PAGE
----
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28 May 2010

Accretionary Wedge: Geo-image Bonanza!

I've chosen to share an image (okay, several images and a video) from the field locale for my dissertation, an area already familiar to many geobloggers.

38° 24' 14"N; 110° 56' 15"W; bearing 200°

After sorting through several images from this set, I've chosen this picture taken from the eastern peninsula of North Caineville Mesa, just east of Capitol Reef National Park in southern Utah. We're looking south toward the Fremont River floodplain (green) and South Caineville Mesa (opposite the river). The Henry Mountains are just out of frame to the east, and the horizon slopes upward to the west into the Aquarius Plateau. The pediment in the foreground is an inverted stream channel filled with sand and boulders from the cliffs. The photo below, taken from the floor of the badlands, looks in the opposite direction toward the mesa .

38° 23' 53"N; 110° 55' 18"W; bearing 330°

The Cretaceous Mancos shale dominates the images here. The mesas are topped by the Muley Canyon (formerly misnamed Emery) sandstone member, overlying the Blue Gate shale that forms the badlands. The Blue Gate member represents an interior sea and is rich in bentonite -- I've done some unintended camping here when caught in late summer storms, and spent the better part of a morning excavating Blue Gate shale from the wheel wells of our field van. Its usefulness in lining water wells, as an absorbing agent, and in drilling mud becomes obvious when you've seen a half-inch of wet, swollen clay separate a six inch puddle of rain water from bone-dry clay below.

I'm told it contains shark teeth, oysters, ammonites and even mosasaurs, but I spent 6 weeks a year working here for 4 years and never came across so much as a snail (of course the first time I brought students into the area one of them found one of the most beautiful ammonites I've come across in the field).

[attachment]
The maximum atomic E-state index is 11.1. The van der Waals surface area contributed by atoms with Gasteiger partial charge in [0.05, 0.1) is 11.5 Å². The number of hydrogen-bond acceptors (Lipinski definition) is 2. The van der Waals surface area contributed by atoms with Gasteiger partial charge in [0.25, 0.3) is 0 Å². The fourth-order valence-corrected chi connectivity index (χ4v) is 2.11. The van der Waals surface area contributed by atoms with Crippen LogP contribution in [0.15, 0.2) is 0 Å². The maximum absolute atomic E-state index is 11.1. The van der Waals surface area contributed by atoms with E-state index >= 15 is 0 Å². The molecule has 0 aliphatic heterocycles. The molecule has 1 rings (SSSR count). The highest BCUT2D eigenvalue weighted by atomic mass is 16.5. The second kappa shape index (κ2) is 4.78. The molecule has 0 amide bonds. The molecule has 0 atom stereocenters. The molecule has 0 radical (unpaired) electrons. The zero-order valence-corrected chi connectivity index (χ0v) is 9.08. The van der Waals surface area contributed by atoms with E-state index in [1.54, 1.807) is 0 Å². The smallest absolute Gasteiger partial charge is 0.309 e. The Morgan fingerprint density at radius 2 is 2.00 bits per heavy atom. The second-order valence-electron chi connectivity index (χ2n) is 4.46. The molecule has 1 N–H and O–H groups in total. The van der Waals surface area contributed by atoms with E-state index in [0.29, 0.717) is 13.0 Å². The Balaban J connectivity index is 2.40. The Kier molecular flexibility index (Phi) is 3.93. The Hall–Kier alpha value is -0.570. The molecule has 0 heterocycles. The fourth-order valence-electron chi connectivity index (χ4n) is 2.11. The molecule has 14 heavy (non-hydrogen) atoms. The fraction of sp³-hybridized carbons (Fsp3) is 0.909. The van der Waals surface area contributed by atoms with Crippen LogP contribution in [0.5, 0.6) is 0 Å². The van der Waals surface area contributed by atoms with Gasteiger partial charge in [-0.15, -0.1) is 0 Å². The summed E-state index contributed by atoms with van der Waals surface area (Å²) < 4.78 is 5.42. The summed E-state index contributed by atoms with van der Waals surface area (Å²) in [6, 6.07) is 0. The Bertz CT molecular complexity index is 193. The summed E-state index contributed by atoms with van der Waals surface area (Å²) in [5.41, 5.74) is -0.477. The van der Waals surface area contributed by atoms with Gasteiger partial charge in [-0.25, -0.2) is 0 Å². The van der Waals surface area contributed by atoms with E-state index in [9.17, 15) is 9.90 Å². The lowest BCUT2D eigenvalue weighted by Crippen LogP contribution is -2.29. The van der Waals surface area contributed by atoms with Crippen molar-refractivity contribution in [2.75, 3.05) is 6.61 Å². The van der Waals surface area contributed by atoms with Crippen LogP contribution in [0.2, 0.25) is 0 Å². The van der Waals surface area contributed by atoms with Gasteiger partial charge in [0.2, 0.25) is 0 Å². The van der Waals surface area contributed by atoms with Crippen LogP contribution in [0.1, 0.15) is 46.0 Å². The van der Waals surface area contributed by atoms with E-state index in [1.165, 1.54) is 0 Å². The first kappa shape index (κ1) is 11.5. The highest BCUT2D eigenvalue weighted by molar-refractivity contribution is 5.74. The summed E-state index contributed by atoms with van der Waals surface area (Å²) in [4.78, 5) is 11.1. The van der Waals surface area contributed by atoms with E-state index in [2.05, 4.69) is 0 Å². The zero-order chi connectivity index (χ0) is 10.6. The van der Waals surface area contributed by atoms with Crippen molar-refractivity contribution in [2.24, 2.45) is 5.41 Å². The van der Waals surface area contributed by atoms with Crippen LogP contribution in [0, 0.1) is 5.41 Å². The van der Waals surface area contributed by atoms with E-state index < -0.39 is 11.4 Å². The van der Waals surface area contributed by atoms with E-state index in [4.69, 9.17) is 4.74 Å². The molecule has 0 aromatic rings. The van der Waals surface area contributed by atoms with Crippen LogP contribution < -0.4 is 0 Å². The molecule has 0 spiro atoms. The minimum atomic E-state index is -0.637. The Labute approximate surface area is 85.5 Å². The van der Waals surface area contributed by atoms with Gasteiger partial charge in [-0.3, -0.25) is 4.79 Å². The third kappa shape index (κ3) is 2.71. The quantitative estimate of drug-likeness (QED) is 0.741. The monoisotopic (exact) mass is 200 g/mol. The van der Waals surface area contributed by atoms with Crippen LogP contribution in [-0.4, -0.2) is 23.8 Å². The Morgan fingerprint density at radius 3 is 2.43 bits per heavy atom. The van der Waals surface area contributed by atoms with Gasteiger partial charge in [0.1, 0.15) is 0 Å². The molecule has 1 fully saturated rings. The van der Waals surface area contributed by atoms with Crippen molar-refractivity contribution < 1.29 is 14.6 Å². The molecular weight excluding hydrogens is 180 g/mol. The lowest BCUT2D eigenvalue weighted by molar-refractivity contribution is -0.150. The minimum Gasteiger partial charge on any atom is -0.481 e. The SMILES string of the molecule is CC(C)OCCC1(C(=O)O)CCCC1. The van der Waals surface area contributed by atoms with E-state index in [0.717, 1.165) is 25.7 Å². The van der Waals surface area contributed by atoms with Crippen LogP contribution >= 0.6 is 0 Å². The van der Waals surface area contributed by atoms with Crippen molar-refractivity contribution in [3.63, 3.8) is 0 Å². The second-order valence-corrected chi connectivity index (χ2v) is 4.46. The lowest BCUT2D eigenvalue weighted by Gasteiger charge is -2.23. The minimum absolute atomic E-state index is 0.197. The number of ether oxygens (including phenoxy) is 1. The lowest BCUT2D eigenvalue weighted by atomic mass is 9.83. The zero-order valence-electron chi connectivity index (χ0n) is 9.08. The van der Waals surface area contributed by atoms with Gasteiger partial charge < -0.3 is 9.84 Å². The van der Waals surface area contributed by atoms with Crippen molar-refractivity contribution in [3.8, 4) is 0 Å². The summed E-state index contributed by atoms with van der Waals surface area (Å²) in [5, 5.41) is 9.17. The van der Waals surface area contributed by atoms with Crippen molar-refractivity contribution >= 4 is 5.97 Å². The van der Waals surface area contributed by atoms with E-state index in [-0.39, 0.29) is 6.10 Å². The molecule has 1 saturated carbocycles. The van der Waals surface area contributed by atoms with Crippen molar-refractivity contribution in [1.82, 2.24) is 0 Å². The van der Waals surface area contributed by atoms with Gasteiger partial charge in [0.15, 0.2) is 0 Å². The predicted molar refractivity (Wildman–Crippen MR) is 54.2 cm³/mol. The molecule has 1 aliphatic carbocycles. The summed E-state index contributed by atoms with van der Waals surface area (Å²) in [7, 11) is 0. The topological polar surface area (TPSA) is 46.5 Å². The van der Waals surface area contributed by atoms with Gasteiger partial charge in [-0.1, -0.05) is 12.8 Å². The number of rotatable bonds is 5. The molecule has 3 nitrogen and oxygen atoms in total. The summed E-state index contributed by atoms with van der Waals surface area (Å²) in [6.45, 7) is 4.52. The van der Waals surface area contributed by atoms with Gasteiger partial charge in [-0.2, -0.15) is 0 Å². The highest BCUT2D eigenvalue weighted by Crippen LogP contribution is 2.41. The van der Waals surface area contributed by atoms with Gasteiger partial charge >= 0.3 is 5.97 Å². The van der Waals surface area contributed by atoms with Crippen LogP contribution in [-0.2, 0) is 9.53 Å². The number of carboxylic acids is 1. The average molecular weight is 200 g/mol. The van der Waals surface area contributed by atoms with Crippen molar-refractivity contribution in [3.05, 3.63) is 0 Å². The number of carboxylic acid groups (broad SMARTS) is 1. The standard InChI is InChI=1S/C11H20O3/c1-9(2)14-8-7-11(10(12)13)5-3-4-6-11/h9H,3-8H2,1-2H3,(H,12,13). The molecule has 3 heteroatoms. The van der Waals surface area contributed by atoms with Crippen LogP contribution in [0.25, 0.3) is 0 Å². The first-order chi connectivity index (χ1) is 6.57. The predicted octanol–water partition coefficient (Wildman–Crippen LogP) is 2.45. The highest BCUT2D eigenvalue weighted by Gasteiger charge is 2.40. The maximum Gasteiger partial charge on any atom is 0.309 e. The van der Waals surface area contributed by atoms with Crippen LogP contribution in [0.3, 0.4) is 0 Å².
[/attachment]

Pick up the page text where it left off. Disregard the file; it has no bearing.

I came out here with my adviser, Bob Anderson, intending to look at incision rates in the badlands by doing cosmogenic exposure dating of the sandstone caps on the badland ridges and hoodoos, but the project eventually moved out of the badlands and onto the strath terraces along the Fremont River and an attempt to correlate terrace formation with climate cycles (again using cosmogenic radionuclides). My colleague Greg Hancock did a big portion of his thesis looking at incision processes on these badlands channels, including installing acoustic sensors to detect the rare flow events:

38° 23' 18"N; 110° 55' 52"W

I was going to leave you with this photo of Factory Butte, with the Waterpocket fold in the background but I remembered this clip from the dailies of the never-completed movie "Dark Blood," a scene shot several days before the death of River Phoenix...

38° 23' 24"N; 110° 54' 45"W

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